He pointed out that cyber is not a data issue, and it’s not a combat arms issue. “You see a lot of combat arms—aviators, tankers, artillerymen, infantry guys—taking over cyber effects on the offensive side with no real data background or cyber background,” the colonel said. “And then you’ve got data and cyber guys coming up who don’t really have the kinetic effects background. Somehow, someway, we’ve got to create that one cyber operator who can fight that cyber war the commanders need.”

Col. Esslinger also called for improvements to offensive cyber technologies. “In regard to technologies, offensive cyber effects and capabilities are inherently fragile, and we have a need for resilient, agile and pervasive access to these very hard target networks so that we can have effects at the time and choosing of our senior leaders,” he said. “That requires a great deal of research and development and a great deal of intelligence to support those kinds of capabilities.”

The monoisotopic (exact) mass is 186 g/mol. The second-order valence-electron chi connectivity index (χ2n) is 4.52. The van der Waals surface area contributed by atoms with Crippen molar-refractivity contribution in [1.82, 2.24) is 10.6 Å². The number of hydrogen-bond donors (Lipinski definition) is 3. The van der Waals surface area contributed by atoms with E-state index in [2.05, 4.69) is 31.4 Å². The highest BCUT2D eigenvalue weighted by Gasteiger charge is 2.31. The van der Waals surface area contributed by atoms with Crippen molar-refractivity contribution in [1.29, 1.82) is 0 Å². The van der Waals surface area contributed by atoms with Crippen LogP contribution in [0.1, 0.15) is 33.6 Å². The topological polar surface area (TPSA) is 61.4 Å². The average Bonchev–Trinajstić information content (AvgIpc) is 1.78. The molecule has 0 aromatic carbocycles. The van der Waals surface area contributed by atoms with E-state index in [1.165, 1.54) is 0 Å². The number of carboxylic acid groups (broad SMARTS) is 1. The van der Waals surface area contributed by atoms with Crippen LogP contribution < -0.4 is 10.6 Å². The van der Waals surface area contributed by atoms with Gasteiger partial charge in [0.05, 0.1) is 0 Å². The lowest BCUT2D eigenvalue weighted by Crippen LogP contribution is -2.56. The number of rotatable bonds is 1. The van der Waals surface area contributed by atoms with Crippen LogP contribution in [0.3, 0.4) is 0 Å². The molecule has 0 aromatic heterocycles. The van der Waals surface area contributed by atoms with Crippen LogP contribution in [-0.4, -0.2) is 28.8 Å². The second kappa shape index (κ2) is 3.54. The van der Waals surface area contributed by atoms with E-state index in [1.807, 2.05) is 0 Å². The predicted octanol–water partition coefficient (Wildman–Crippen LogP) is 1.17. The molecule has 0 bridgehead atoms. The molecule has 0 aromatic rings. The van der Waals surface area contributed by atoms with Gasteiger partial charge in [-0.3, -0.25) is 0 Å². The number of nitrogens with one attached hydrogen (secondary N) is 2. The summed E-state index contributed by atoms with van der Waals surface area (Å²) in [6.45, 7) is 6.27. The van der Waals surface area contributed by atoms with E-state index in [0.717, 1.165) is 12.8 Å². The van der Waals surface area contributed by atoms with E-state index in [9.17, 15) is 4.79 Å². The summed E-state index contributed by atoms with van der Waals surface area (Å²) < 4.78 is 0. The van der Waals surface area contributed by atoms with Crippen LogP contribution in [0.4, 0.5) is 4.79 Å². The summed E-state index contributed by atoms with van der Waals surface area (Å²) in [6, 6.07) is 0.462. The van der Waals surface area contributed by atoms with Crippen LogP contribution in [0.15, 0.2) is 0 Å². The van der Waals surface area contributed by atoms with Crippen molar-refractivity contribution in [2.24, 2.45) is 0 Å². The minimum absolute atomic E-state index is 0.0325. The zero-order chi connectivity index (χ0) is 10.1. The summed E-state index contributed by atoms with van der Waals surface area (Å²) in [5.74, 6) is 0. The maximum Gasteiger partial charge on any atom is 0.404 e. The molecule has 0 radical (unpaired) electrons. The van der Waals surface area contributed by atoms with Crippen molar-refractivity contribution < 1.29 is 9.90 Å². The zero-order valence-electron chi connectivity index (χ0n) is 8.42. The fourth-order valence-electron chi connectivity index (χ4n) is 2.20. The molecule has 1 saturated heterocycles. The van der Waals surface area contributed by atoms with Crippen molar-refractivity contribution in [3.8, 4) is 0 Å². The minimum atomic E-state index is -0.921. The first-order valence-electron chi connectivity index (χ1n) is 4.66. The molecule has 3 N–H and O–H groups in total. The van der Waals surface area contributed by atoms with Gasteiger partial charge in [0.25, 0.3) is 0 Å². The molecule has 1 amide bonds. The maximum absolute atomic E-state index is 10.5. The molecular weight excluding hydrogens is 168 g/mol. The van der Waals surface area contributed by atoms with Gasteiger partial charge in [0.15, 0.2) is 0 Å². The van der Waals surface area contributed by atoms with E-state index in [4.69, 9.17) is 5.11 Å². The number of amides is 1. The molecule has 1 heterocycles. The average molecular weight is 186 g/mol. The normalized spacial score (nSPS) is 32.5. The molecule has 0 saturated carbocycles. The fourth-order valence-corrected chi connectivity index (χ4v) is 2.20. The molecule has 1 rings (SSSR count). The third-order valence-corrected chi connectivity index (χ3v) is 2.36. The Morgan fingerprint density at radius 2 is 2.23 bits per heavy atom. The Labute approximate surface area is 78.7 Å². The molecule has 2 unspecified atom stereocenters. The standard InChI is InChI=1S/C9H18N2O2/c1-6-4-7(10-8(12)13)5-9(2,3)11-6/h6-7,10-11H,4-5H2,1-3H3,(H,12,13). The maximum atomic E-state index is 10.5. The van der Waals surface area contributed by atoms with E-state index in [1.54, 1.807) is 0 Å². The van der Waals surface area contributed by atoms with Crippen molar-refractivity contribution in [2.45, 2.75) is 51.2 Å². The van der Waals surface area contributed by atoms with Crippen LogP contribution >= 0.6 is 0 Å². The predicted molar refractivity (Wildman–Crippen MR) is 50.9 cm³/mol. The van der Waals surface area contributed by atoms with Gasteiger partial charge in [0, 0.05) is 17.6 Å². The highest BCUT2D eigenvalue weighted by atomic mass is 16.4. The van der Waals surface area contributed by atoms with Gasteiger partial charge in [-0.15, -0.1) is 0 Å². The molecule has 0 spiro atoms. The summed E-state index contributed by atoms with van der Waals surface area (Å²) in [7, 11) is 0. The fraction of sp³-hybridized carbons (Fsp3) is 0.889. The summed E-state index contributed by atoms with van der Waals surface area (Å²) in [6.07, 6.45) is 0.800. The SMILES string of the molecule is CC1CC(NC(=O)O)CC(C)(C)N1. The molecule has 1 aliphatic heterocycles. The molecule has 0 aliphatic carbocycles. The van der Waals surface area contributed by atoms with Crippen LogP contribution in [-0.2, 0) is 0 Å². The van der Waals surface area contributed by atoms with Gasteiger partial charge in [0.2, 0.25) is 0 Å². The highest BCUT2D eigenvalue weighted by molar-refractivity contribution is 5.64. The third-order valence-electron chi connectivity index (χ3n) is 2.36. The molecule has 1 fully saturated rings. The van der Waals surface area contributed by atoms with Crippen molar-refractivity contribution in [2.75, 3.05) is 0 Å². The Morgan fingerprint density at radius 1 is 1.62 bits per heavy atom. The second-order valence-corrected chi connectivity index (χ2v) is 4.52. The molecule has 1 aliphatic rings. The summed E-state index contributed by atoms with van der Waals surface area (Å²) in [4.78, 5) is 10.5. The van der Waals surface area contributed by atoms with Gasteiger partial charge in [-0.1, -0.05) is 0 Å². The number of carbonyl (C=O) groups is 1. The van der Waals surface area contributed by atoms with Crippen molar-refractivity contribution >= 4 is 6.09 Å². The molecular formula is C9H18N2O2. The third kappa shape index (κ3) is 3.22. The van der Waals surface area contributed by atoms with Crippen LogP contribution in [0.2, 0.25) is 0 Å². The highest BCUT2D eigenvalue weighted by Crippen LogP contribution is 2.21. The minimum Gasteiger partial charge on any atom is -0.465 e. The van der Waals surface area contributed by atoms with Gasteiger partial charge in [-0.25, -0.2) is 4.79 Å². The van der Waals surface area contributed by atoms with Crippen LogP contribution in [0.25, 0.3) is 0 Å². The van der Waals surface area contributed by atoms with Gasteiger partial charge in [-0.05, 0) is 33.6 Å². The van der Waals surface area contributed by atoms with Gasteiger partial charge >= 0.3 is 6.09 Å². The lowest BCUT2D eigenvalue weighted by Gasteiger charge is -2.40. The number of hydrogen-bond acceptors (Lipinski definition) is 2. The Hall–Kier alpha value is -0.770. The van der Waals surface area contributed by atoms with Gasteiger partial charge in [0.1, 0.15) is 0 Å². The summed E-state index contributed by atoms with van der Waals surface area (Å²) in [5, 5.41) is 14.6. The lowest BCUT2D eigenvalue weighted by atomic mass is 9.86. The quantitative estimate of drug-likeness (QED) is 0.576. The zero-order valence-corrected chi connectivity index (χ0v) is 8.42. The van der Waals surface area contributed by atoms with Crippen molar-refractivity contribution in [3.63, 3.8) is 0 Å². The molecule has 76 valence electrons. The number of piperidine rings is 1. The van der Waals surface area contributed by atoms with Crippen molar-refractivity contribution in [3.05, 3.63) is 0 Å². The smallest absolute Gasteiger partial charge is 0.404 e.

Col. Max Marosko, USAF, Pacific Air Force, stressed the need to provide cyber protection for weapon systems. He cited the F-35 as a perfect example. “It has a lot of cyber touchpoints between the maintenance, between how you order the parts and logistics. We’re dependent upon a lot of that distribution of information through civil networks, so protecting that is going to be a challenge,” he warned.

When a weapon system takes 20 years to develop, cyber protection becomes an even greater concern, Col. Marosko added. “What was in the design to protect that aircraft or portions of that system 20 years ago? That is a challenge for us because there’s probably a lot of vulnerabilities that we haven’t even found yet. There are a whole host of zero days out there I bet, and that’s a concern,” he said.

Col. David added that the cyber community can be inundated with new tools. “There are a ton of new technologies out there. It’s hard to keep up with, hard to sift through it all. We have our day jobs to do, too, so it’s also hard to know where to focus,” he said, stressing the need to avoid duplicative efforts, such as in research and development.

Furthermore, sometimes cyber warriors will try out new technologies without notifying others or seeking permission. “Another challenge is moving out in lock step. Every once in a while we’ll run into people who get their hands on new technologies, and they’re trying them out in the field. They don’t know it’s wrong, and we don’t necessarily know they’re doing it,” Col. David stated.